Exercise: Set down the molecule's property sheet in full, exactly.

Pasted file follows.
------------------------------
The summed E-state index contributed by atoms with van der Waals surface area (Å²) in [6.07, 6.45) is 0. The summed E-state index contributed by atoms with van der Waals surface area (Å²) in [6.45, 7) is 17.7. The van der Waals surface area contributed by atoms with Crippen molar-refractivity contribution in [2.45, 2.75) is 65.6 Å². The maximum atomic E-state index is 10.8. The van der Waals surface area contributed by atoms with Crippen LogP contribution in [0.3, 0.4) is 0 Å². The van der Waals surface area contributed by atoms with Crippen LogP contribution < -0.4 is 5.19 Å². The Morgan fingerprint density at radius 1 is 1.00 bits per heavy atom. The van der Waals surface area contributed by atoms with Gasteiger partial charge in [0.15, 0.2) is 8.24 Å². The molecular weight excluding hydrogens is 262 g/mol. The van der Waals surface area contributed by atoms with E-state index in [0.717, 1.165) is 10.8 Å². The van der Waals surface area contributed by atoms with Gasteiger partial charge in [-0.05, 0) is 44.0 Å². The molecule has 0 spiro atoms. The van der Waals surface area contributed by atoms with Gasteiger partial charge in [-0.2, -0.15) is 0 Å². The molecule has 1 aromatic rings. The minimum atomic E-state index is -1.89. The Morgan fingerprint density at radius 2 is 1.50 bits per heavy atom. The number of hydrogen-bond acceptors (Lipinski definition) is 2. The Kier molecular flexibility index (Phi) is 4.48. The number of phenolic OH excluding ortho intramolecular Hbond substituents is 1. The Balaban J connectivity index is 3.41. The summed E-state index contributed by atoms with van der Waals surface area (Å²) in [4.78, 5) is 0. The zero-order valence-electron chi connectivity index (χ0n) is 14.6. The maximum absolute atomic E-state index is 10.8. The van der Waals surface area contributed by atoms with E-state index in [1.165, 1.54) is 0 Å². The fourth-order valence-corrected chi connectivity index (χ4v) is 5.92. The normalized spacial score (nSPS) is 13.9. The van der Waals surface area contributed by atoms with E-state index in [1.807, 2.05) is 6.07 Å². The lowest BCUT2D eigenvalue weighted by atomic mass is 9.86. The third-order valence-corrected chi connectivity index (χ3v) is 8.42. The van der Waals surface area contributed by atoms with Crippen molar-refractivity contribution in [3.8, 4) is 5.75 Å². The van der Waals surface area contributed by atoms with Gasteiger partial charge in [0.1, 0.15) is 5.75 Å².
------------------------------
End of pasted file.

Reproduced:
The summed E-state index contributed by atoms with van der Waals surface area (Å²) in [6.07, 6.45) is 0. The summed E-state index contributed by atoms with van der Waals surface area (Å²) in [6.45, 7) is 17.7. The van der Waals surface area contributed by atoms with Crippen molar-refractivity contribution in [2.45, 2.75) is 65.6 Å². The maximum atomic E-state index is 10.8. The van der Waals surface area contributed by atoms with Crippen LogP contribution in [0.3, 0.4) is 0 Å². The van der Waals surface area contributed by atoms with Crippen LogP contribution < -0.4 is 5.19 Å². The Morgan fingerprint density at radius 1 is 1.00 bits per heavy atom. The van der Waals surface area contributed by atoms with Gasteiger partial charge in [0.15, 0.2) is 8.24 Å². The molecular weight excluding hydrogens is 262 g/mol. The van der Waals surface area contributed by atoms with E-state index in [0.717, 1.165) is 10.8 Å². The van der Waals surface area contributed by atoms with Gasteiger partial charge in [-0.05, 0) is 44.0 Å². The molecule has 0 spiro atoms. The van der Waals surface area contributed by atoms with Gasteiger partial charge in [-0.2, -0.15) is 0 Å². The molecule has 1 aromatic rings. The minimum atomic E-state index is -1.89. The Morgan fingerprint density at radius 2 is 1.50 bits per heavy atom. The number of hydrogen-bond acceptors (Lipinski definition) is 2. The Kier molecular flexibility index (Phi) is 4.48. The number of phenolic OH excluding ortho intramolecular Hbond substituents is 1. The Balaban J connectivity index is 3.41. The summed E-state index contributed by atoms with van der Waals surface area (Å²) in [4.78, 5) is 0. The zero-order valence-electron chi connectivity index (χ0n) is 14.6. The maximum absolute atomic E-state index is 10.8. The van der Waals surface area contributed by atoms with E-state index in [1.165, 1.54) is 0 Å². The fourth-order valence-corrected chi connectivity index (χ4v) is 5.92. The normalized spacial score (nSPS) is 13.9. The van der Waals surface area contributed by atoms with E-state index in [1.807, 2.05) is 6.07 Å². The lowest BCUT2D eigenvalue weighted by atomic mass is 9.86. The third-order valence-corrected chi connectivity index (χ3v) is 8.42. The van der Waals surface area contributed by atoms with Crippen molar-refractivity contribution in [3.8, 4) is 5.75 Å². The van der Waals surface area contributed by atoms with Gasteiger partial charge in [0.1, 0.15) is 5.75 Å².